Teachers Assignment. Students Rebuttal.
Just like so many of Langston Hughes’s poems, “Theme For English B,” uses free verse in his poetry to impose certain questions on race. In the introduction he uses the instructor as a voice of reason and guidance to the pupil. However, he does this by not giving one all the answers. The instructor in many ways is an Obi One Konobi figure. This figure pulls his pupil along by not giving them all the answers, but posing the important questions that will make them think differently. In this case, the author questions who are we and how do we know each other?
There are three unrhymed stanzas in this poem. They both rely on repetition and caesuras that sets a pace of a lyrical and almost continual way of the author having a piece of him in the poem. In the first stanza he describes his life in full detail. The image he uses is: “twenty-two, colored, born in Winston-Salem.”(p. 123) He briefly describes his journey from North Carolina to Harlem, New York and that he was the only black student in his college class. His instructor has assigned him a paper to write and thus begins the first stanza.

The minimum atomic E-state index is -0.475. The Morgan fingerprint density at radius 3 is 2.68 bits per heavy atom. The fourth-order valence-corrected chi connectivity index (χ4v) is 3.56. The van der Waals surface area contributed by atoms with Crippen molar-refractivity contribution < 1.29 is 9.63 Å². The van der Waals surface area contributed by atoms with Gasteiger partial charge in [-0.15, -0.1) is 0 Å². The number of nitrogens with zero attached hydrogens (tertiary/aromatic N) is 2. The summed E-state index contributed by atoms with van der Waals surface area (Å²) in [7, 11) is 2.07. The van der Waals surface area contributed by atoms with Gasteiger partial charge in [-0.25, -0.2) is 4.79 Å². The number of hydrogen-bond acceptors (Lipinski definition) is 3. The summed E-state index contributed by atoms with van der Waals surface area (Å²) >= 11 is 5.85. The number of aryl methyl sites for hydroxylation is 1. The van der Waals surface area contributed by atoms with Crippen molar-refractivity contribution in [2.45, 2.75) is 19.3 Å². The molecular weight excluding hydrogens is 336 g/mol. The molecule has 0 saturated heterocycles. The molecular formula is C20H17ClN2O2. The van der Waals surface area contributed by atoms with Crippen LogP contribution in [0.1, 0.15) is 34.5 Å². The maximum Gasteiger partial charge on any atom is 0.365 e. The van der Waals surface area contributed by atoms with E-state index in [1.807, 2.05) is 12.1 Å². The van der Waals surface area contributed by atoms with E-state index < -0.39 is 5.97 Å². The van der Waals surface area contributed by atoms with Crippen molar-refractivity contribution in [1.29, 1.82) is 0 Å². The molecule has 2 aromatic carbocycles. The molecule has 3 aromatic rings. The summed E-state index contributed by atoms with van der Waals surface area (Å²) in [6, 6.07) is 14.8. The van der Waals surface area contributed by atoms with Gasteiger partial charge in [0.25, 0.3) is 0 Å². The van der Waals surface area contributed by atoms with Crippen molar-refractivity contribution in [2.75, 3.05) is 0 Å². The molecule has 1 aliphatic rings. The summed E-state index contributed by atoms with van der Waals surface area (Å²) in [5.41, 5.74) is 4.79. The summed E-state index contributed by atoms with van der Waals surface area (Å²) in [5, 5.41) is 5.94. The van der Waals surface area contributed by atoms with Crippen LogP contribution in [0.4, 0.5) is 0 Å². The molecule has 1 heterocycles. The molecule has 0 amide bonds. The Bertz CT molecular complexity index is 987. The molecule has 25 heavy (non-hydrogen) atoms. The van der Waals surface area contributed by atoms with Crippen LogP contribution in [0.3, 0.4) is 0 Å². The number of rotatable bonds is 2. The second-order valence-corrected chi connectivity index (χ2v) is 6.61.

The second stanza begins with the conceit with the statement of what is true. He believes that there differences as to what we see as truth. In the beginning the instructor tells him to write something true. The truth for him is he does not know what truth is. In fact he questions his own humanity: “I feel and see and hear, Harlem, I hear you: hear you, hear me—we two—you, me, talk on this page. (I hear New York, too.) Me—who?” (p.123). This statement is his exploration of human meaning. What is it to be human? Is it meant to be separated or together? His exploration of human meaning and persona really digs into as to what humans do everyday. His is energetic alacrity catches the eyes and ears of the speaker. He “likes to eat, sleep, drink, and be in love,” (p.124) as well as other things. He also indicates he...